REPÚBLICA DEMOCRÁTICA DE TIMOR-LESTE
Timor Sea Office
Office of the Prime Minister
13 February 2004
Timor-Leste Welcomes Start of Production at Bayu-Undan
The Prime Minister of Timor-Leste (East Timor), Dr Mari Alkatiri today welcomed the start of production from the Bayu-Undan field in the Timor Sea.
A regular flow of wet gas from the wells on the floor of the Timor Sea was confirmed today by ConocoPhillips, the operator of the project.
The US$1.8 billion investment by the Bayu-Undan joint venture in the first phase of production reaffirms Timor-Leste’s capacity to offer a stable and attractive business environment to foreign investors. The start of production at Bayu-Undan comes less than two years after Timor-Leste regained its independence in May 2002.
“The start of production is an historic milestone in Timor-Leste’s struggle for economic independence. The Bayu-Undan project is expected to provide a significant source of revenue to our economy over the next 20 years, averaging more than US$100 million a year, " Dr Alkatiri said.
“I acknowledge the professionalism of the Bayu-Undan joint venture in bringing this enormous project to fruition, he added.
"People from Timor-Leste have played an important role in this project. About 70 Timorese worked on the platforms during the construction phase after undergoing rigorous training. This is a significant achievement given that our people had no previous experience in this internationally-competitive industry, Dr Alkatiri said.
The Government of Timor-Leste gave high priority to getting an international legal regime in place that would enable the development of this project. Coinciding with independence on 20 May 2002, the governments of Timor-Leste and Australia signed the Timor Sea Treaty. This Treaty created the Joint Petroleum Development Area (JPDA) in an area of the Timor Sea, within which Bayu-Undan is located. Timor-Leste earns 90 per cent of the tax and royalty revenues paid by companies working in the JPDA.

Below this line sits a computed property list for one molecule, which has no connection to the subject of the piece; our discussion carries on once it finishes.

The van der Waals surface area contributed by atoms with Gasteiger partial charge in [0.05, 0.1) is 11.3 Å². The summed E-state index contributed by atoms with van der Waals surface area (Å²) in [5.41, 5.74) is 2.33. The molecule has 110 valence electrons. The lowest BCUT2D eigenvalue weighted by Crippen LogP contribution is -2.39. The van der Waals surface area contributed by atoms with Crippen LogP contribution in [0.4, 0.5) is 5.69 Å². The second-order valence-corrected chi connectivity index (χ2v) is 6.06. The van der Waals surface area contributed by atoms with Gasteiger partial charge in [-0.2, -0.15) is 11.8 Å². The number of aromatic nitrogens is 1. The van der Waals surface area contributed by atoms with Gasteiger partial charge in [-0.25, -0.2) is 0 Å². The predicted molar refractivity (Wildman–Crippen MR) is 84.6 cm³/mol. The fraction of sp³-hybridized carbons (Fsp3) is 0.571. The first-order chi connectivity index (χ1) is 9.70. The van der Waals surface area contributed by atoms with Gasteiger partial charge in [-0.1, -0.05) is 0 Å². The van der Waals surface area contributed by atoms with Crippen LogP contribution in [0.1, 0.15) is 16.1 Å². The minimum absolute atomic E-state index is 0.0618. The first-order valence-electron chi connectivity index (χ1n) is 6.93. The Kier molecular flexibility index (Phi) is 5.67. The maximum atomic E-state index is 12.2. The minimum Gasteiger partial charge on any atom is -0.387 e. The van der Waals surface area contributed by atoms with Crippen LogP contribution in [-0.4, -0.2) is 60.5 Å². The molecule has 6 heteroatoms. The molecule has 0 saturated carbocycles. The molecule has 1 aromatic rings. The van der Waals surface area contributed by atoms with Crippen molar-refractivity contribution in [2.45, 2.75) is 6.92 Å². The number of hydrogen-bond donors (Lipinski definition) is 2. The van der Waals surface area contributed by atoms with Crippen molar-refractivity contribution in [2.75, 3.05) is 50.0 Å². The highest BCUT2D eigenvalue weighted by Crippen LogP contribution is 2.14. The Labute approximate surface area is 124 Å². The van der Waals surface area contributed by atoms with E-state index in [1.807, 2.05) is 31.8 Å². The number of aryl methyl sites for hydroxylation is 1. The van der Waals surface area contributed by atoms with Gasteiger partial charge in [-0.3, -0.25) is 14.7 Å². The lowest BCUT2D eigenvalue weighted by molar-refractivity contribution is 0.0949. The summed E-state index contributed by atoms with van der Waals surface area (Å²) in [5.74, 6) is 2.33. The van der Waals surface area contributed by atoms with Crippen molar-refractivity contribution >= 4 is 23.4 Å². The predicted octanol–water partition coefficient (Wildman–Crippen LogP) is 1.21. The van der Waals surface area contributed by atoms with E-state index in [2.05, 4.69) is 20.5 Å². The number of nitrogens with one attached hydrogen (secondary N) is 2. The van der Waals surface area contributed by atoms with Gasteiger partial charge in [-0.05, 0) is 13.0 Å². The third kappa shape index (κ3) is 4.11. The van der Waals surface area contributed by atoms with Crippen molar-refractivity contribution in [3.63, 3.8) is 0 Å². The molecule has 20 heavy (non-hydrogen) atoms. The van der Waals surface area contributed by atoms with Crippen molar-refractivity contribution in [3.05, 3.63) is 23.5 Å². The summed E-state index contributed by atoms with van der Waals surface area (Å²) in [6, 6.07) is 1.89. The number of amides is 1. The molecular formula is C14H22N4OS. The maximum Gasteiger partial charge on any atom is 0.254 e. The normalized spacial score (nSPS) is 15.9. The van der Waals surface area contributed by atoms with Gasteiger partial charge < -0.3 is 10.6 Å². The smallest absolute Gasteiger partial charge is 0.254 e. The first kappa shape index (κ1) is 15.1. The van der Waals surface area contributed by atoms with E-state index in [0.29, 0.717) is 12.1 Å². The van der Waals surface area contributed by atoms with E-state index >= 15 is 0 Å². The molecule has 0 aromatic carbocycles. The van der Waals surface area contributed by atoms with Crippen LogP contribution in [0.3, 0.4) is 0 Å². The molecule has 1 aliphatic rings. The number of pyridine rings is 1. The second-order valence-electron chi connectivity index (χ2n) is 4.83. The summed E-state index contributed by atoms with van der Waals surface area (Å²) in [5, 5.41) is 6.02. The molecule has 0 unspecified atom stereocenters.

Bayu-Undan contains estimated recoverable reserves of 400 million barrels of condensate (light oil) and liquefied petroleum gas (LPG), and 3.4 trillion cubic feet of natural gas. It is located in 80 metres of water about 250 kilometers south of Suai, Timor-Leste, and 500 kilometres northwest of Darwin, Australia.
In this first “liquids” phase of the project, which commenced this week, the Bayu-Undan platforms will process wet gas. Condensate, together with propane and butane, will be separated and shipped while dry gas will be re-injected back into the reservoir. The dry gas will be recovered and piped to Darwin, Australia during the second “gas” phase, which is expected to begin in early 2006. ConocoPhillips and its partners have signed binding contracts for the sale of nearly all of the natural gas reserves with Tokyo Gas and Tokyo Electric companies in Japan.
ConocoPhillips has a current participating interest of 56.72 percent (this includes 8.25 percent interest held by Petroz). Co-venturers and their current participating interests are: Eni Australia, 12.04 per cent; Santos, 10.64 per cent; INPEX, 10.53 per cent; and Tokyo Electric Power and Tokyo Gas Company, 10.08 per cent.
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